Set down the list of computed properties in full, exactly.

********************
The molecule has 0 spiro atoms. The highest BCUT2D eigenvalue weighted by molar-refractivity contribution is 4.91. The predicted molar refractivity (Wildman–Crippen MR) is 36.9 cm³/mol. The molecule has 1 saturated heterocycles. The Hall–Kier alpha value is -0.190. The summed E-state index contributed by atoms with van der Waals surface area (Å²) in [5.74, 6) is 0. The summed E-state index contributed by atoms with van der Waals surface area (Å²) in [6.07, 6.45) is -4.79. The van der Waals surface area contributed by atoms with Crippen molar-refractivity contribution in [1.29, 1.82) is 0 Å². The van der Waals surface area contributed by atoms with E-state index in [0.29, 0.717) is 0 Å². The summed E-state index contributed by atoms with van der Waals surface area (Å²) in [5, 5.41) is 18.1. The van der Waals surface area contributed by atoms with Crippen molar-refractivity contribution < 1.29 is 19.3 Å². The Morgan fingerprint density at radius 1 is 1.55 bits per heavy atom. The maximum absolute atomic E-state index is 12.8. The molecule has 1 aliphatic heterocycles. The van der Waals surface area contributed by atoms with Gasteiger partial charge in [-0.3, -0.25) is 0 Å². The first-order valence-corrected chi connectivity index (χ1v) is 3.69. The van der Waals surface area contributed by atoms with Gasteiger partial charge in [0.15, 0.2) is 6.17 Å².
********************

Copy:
The molecule has 0 spiro atoms. The highest BCUT2D eigenvalue weighted by molar-refractivity contribution is 4.91. The predicted molar refractivity (Wildman–Crippen MR) is 36.9 cm³/mol. The molecule has 1 saturated heterocycles. The Hall–Kier alpha value is -0.190. The summed E-state index contributed by atoms with van der Waals surface area (Å²) in [5.74, 6) is 0. The summed E-state index contributed by atoms with van der Waals surface area (Å²) in [6.07, 6.45) is -4.79. The van der Waals surface area contributed by atoms with Crippen molar-refractivity contribution in [1.29, 1.82) is 0 Å². The van der Waals surface area contributed by atoms with E-state index in [0.29, 0.717) is 0 Å². The summed E-state index contributed by atoms with van der Waals surface area (Å²) in [5, 5.41) is 18.1. The van der Waals surface area contributed by atoms with Crippen molar-refractivity contribution < 1.29 is 19.3 Å². The Morgan fingerprint density at radius 1 is 1.55 bits per heavy atom. The maximum absolute atomic E-state index is 12.8. The molecule has 1 aliphatic heterocycles. The van der Waals surface area contributed by atoms with Gasteiger partial charge in [-0.3, -0.25) is 0 Å². The first-order valence-corrected chi connectivity index (χ1v) is 3.69. The van der Waals surface area contributed by atoms with Gasteiger partial charge in [0.15, 0.2) is 6.17 Å².